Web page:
-Cold sores (or fever blisters). These sores are caused by the herpes simplex virus and are highly contagious. Cold sores are blisters that are filled with fluid that often appear on or around the lips. They can also appear under the nose or around the chin area. Emotional stress can trigger an outbreak. Other triggers include fever, a sunburn, or skin abrasion.

Cold sores often heal on their own in about a week’s time. Treatment is available, including over-the-counter remedies and prescription antiviral drugs. Ask your doctor or dentist if either could help you. It is important to start treatment as soon as you feel or notice the cold sore forming. The sooner you start treatment the effects of the cold sore will be reduced.

Periodontal Disease

Stress can lead to depression. And studies have shown that patients who are depressed have twice the risk of a poor outcome from periodontal disease treatment compared to those who are not in a depressed state. You can not make depression or the stress disappear, of course. But most experts agrees that learning healthy coping strategies can help reduce the risk of periodontal issues getting worse.  Also, people who are depressed tend to have poor overall hygiene and that includes dental hygiene.

Conclusion

Keep in mind we all have stress during the course of our day. Developing proper techniques for dealing with that stress can make a world of difference in the maintanence of our dental health as well as our overall health. As always, see your dentist regularly for dental examinations along with professional cleanings to ensure you keep your smile as healthy as can be!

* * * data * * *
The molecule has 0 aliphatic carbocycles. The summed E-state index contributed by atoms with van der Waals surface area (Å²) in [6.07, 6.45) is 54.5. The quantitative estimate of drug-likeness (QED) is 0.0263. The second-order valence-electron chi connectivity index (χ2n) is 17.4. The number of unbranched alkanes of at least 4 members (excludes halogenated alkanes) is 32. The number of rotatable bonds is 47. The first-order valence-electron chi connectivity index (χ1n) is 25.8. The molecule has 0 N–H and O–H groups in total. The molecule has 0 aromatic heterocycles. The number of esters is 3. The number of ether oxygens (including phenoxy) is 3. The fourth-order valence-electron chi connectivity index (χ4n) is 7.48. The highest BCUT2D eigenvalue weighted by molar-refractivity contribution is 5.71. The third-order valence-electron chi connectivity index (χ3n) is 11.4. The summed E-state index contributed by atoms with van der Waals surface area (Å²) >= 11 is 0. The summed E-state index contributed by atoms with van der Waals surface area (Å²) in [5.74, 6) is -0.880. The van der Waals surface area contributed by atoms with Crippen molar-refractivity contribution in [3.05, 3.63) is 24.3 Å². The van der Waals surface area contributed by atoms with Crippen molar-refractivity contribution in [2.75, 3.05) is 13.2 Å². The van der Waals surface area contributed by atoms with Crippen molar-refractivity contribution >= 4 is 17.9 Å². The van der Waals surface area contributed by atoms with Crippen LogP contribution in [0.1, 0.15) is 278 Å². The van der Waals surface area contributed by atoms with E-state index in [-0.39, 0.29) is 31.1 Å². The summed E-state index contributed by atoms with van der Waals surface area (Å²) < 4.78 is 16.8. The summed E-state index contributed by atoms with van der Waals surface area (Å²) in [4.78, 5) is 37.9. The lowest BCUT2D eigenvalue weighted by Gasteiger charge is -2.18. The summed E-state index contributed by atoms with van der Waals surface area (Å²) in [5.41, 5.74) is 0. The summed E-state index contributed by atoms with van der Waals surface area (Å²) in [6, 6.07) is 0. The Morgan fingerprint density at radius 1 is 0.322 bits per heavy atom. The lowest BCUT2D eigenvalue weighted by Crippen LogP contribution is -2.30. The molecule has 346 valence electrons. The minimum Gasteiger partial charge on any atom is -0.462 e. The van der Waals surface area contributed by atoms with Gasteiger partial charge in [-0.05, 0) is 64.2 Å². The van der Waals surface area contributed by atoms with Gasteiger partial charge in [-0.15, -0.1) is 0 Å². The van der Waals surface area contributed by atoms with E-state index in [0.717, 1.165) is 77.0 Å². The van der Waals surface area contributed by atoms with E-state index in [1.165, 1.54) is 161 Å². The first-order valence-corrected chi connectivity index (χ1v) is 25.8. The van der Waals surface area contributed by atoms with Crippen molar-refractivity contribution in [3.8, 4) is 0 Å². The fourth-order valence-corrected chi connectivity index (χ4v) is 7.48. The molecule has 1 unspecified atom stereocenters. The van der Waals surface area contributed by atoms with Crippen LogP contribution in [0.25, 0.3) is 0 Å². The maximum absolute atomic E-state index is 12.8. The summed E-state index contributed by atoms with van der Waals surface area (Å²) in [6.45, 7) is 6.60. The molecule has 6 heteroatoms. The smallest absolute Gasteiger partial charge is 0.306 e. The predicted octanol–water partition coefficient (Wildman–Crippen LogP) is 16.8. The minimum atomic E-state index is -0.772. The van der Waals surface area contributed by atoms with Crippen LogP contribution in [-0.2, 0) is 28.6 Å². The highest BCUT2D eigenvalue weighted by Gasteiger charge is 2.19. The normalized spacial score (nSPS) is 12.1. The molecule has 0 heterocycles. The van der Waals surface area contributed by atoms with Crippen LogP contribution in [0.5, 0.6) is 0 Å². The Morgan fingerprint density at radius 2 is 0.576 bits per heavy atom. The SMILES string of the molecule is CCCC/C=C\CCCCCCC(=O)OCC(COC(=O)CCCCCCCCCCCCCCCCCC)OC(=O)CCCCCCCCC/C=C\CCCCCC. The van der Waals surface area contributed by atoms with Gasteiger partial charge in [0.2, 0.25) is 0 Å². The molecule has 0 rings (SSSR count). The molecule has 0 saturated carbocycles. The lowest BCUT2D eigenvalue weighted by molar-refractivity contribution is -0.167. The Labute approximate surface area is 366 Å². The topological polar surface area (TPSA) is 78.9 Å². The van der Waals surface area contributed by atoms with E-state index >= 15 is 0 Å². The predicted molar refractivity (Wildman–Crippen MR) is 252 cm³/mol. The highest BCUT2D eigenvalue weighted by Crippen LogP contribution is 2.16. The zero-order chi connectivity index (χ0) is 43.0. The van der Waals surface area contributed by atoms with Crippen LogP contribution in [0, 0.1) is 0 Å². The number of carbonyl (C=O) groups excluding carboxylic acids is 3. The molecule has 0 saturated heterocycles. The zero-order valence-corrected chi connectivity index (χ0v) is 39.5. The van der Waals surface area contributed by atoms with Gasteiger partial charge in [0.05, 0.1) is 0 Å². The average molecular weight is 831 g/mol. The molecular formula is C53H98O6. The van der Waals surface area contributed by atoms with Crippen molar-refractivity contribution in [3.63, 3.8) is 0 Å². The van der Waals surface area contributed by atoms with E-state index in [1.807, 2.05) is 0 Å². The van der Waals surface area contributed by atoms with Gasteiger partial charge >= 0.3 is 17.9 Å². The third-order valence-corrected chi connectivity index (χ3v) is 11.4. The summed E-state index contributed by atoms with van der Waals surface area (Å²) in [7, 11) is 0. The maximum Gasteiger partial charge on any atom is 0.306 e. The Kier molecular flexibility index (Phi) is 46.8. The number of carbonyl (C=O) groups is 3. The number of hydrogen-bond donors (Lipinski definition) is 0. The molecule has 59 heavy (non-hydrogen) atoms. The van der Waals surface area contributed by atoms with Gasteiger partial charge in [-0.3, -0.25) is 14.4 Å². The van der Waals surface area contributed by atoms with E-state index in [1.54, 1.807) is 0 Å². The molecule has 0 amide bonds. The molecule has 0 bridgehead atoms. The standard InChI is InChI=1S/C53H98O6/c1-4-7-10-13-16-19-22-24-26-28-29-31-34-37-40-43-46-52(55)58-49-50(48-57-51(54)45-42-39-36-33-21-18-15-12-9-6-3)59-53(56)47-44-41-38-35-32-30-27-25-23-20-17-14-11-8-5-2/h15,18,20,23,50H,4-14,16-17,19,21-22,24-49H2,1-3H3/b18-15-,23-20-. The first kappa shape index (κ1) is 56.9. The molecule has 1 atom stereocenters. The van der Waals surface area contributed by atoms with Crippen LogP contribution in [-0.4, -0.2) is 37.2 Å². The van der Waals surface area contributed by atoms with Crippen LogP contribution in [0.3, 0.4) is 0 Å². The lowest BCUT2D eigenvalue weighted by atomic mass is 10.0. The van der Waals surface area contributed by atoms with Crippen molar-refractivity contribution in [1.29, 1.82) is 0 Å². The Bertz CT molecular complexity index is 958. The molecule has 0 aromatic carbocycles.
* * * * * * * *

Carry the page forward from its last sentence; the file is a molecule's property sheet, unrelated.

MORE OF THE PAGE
Remember, eating a balanced diet, seeing your dentist regularly, and good oral hygiene help reduce your risks of periodontal disease. Make sure you brush twice a day and floss daily.

A beautiful smile is important to many. For many adults with misaligned teeth there are easy excuses to avoid orthodontic treatment. Typical response for many is….”I am too old” or “Orthodontics take too long”. With recent advances, cosmetic orthodontics can become a reality for many who put it off. Below you will find some common questions about cosmetic orthodontics.

Common Questions About Orthodontics

“I am just too old for braces. Braces are for children.”

An important note to remembet is that you are never too old to feel better about yourself. Improving your smile with orhtodontics will make you feel better about your appearance. There is no age limit for adults with a healthy periodontal condition to undergo orthodontic treatment. Cosmetic orthodontics lets you have the perfect smile you have always wanted without putting your life on hold. FACT: One out of every five orthodontic patients is an adult.

“I have previously had braces. Will they just move again?”